As the Illinois state capital, Springfield (pop. 118,033) embodies the rural small-town character of most of the state and feels much farther away from Chicago than the three-plus-hour drive it actually is, traffic willing. Springfield is also the place that takes the “Land of Lincoln” state’s obsession with Abraham Lincoln to its greatest extreme, for it was here that Honest Abe worked and lived from 1837 to 1861. He left Springfield after being elected president and was buried here after his assassination at the end of the Civil War.
There are all manner of Lincoln sights to see all over Springfield, but the newest and best place to start your homage is at the state-run Abraham Lincoln Presidential Library and Museum (212 N. 6th St., 217/558-8934, daily, $15), across from the Old State Capitol. Once you’ve toured this comprehensive, reverential yet thought-provoking, over $100 million, 200,000-square-foot complex, other sights include the only home Lincoln ever owned, his law offices, and of course his tomb. Located in Oak Ridge Cemetery, two miles north of downtown, Lincoln’s tomb also includes the remains of his wife and three of four children. Legend has it that if you touch the nose on the bronze bust of Lincoln, good luck will follow.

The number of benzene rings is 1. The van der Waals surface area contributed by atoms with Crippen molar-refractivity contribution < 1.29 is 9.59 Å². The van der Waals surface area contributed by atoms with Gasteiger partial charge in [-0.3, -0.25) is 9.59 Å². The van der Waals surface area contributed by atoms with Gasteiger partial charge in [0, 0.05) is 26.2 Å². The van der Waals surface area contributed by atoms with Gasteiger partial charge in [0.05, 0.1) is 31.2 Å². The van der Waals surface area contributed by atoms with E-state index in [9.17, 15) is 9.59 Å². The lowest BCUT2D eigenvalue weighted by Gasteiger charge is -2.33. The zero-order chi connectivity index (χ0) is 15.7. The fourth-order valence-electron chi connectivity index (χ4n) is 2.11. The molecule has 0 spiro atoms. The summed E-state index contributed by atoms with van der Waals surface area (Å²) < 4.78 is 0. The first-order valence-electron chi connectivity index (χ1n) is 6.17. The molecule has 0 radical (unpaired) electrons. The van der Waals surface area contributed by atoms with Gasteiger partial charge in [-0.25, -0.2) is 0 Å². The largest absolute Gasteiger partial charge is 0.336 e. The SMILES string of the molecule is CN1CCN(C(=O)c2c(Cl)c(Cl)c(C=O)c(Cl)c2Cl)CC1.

Though quite sincere and understated, the Lincoln homage can overwhelm. If you need a change of pace from Lincoln Land there is the beautiful Dana-Thomas House (301 E. Lawrence Ave., 217/782-6776, Wed.-Sun., $10), a half mile south of the state capitol. Designed by Frank Lloyd Wright in 1902, for socialite Susan Dana, who lived here until the late 1940s, it is the most luxurious, best preserved, and most fully furnished of his houses.
Also worth a look is what some say is the oldest gas station on Route 66, Shea’s Gas Station (2075 Peoria Rd., 217/522-0475). The ever-engaging owner Bill Shea curated a photogenic collection of vintage gasoline pumps, signs, shields, and anything else related to the sale and use of our favorite fossil fuel. Sadly, Shea passed away in 2013. While the collection’s future is uncertain, it still offers amazing photo-ops, even from the outside.
Springfield also has a favorite Route 66 watering hole, the Cozy Dog Drive-In (2935 S. 6th St., 217/525-1992), on the old road south of downtown. The birthplace of the corn dog, which here goes by the nicer name “Cozy,” was founded in 1949 by Ed Waldmire, father of noted Route 66 artist Bob Waldmire. So come on in and chow down—two Cozy Dogs, a cold drink, and a big basket of fries cost around $9.
Complete your Route 66 Americana tour by taking in a flick or two at the Route 66 Twin Drive-In (1700 Recreation Dr., 217/698-0066), west of Sixth Street southwest of the I-72/I-55 junction.
Almost all the national chain hotels and motels have operations in Springfield, so you shouldn’t have trouble finding a room. For Victorian character in a convenient location, consider the elegant Pasfield House Inn (525 S. Pasfield St., 217/525-3663, $125 and up).